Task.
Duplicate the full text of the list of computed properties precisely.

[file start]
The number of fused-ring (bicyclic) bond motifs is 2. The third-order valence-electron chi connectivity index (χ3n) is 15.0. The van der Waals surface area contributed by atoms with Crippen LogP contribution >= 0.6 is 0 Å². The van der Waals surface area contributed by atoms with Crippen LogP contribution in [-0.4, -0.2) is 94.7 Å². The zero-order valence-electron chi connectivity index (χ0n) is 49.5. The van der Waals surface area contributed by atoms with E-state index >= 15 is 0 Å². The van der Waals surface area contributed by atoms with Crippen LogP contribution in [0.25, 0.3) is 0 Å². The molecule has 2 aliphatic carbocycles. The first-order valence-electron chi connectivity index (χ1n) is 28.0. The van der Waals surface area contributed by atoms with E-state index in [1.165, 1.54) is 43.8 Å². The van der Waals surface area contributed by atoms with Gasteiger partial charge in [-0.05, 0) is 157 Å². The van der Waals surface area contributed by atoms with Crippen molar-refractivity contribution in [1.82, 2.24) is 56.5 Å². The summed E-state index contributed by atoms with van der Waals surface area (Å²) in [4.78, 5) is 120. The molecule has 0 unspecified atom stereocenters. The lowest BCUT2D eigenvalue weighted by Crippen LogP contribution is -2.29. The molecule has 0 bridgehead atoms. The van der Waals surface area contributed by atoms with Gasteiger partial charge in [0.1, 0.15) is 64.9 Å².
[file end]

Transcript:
The number of fused-ring (bicyclic) bond motifs is 2. The third-order valence-electron chi connectivity index (χ3n) is 15.0. The van der Waals surface area contributed by atoms with Crippen LogP contribution >= 0.6 is 0 Å². The van der Waals surface area contributed by atoms with Crippen LogP contribution in [-0.4, -0.2) is 94.7 Å². The zero-order valence-electron chi connectivity index (χ0n) is 49.5. The van der Waals surface area contributed by atoms with E-state index >= 15 is 0 Å². The van der Waals surface area contributed by atoms with Crippen LogP contribution in [0.25, 0.3) is 0 Å². The molecule has 2 aliphatic carbocycles. The first-order valence-electron chi connectivity index (χ1n) is 28.0. The van der Waals surface area contributed by atoms with E-state index in [1.165, 1.54) is 43.8 Å². The van der Waals surface area contributed by atoms with Gasteiger partial charge in [-0.05, 0) is 157 Å². The van der Waals surface area contributed by atoms with Crippen molar-refractivity contribution in [1.82, 2.24) is 56.5 Å². The summed E-state index contributed by atoms with van der Waals surface area (Å²) in [4.78, 5) is 120. The molecule has 0 unspecified atom stereocenters. The lowest BCUT2D eigenvalue weighted by Crippen LogP contribution is -2.29. The molecule has 0 bridgehead atoms. The van der Waals surface area contributed by atoms with Gasteiger partial charge in [0.1, 0.15) is 64.9 Å².